Three economists shared the 2022 Nobel Prize in Economics for their fundamental theory of how banks work and fail.
Ben Bernanke of the Brookings Institution in Washington, DC, Douglas Diamond of the University of Chicago in Illinois, and Philip Dybvig of Washington University in St Louis, Missouri, each shared the $10 million prize equally. Swedish Krona (USD 915,000), officially known as the Sveriges Riksbank Prize in Economic Sciences in Memory of Alfred Nobel.
The research of the three laureates has both helped to explain why banks exist in the form they have and why they exhibit fragilities that can be devastating to the economy, as demonstrated by both the Wall Street crash of 1929 and the ensuing Great Depression, and the global financial crisis of 2008. The lessons learned from their work were essential to enable banks, governments and international institutions to navigate the Covid-19 pandemic without catastrophic economic consequences, the Nobel committee said in its Oct. 10 announcement.
Tame the chaos
Although the award citation did not phrase it in these terms, mathematical models and historical analyzes of the awardees reveal that the banking system is a nonlinear dynamic system with sensitive feedbacks that can cause it to explode – for example, when the panic among savers becomes amplified and leads to a bank run which prevents a bank from extending loans to borrowers. The research has shown how better regulation can reduce risk and how state intervention can restore stability, albeit at considerable cost to the taxpayer.
Prior to the key work of the three winners in 1983, there was no general understanding of how banks play their role in society. Diamond and Dyvbig presented a mathematical model showing that banks act as intermediaries between savers and borrowers, mitigating the incompatibility of their requirements1. Savers want to be able to invest and withdraw in the short term, but borrowers such as businesses need long-term loans and commitments. Because savers generally do not need to withdraw them all at once, banks can absorb fluctuations to maintain “liquidity,” allowing money to flow and society to benefit.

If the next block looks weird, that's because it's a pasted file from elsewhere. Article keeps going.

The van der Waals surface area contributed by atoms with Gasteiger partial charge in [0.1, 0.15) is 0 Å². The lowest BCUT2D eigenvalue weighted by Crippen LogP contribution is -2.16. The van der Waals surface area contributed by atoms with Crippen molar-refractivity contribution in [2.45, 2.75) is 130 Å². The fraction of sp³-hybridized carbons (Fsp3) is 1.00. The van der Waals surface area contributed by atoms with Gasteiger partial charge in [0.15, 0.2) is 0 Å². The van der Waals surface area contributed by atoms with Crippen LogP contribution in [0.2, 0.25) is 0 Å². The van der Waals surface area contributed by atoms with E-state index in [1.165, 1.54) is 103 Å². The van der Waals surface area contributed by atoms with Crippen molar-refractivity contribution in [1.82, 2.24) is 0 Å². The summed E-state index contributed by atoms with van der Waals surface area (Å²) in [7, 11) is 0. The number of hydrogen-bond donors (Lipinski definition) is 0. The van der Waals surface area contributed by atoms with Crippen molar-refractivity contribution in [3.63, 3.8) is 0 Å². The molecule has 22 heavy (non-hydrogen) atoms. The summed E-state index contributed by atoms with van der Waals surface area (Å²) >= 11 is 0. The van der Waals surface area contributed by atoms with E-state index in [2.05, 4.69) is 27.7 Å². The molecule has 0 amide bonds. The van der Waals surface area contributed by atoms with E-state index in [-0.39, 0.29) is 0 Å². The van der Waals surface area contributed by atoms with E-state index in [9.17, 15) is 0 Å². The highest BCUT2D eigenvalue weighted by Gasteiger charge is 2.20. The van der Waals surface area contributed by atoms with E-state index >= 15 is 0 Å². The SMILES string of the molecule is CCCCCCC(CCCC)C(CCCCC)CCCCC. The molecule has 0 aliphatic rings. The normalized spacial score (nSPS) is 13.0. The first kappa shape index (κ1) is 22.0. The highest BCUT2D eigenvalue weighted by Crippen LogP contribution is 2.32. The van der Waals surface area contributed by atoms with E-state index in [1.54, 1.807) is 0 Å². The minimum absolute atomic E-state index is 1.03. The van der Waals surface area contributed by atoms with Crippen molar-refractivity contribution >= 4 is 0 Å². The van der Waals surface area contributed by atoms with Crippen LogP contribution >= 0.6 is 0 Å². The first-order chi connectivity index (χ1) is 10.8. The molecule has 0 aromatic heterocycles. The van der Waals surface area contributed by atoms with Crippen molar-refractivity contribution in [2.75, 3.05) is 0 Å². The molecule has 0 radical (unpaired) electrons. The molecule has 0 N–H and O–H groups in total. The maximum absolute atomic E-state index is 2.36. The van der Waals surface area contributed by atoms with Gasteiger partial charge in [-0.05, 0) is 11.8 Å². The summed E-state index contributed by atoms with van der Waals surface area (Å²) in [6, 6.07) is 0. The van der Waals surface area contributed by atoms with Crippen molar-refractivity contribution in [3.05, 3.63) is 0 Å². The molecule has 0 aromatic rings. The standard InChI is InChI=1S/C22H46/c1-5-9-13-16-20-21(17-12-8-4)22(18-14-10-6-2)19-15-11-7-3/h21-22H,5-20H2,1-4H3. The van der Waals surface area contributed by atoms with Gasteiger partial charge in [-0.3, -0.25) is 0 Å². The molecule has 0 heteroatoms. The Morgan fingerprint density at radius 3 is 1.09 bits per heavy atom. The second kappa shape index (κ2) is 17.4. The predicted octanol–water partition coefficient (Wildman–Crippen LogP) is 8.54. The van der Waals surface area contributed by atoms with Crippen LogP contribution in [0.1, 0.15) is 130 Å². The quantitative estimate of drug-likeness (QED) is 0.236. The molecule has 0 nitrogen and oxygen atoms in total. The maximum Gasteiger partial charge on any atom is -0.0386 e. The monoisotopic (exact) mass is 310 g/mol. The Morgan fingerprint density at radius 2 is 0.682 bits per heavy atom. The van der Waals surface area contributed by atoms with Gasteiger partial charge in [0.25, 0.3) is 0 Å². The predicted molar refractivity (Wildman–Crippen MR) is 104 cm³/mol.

The model also showed the weakness of this system. If enough savers are hit by an external “liquidity shock” – a societal event that makes them want to withdraw their money – it can lead to panic and a vicious cycle, in which more and more of them withdraw lest the bank run out of funds. This is an inherent instability that can lead to bank collapse, although safeguards such as deposit insurance can reduce risk. “Financial crises get worse when people start to lose faith in the stability of the system,” Diamond says.
“Diamond and Dybvig explained how a liquidity problem can arise during a self-fulfilling run on the bank,” says economist Atif Mian of Princeton University in New Jersey. “The simplicity of their mathematical argument is a thing of beauty, and the work has important policy implications.”
cause and effect
Also in 1983, Bernanke showed that this image is consistent with what happened in the 1930s2. While previously it was unclear whether bank failures were a cause or a consequence of the crisis, Bernanke showed that the crash was mainly due to them. He also explained why, in this case, it led to a long-lasting depression, the greatest economic crisis in modern history. A banking crash results in the loss of crucial information that banks acquire (and can pass on to others) about savers and borrowers. Without such assurances about the solvency of businesses and households, liquidity cannot be quickly restored.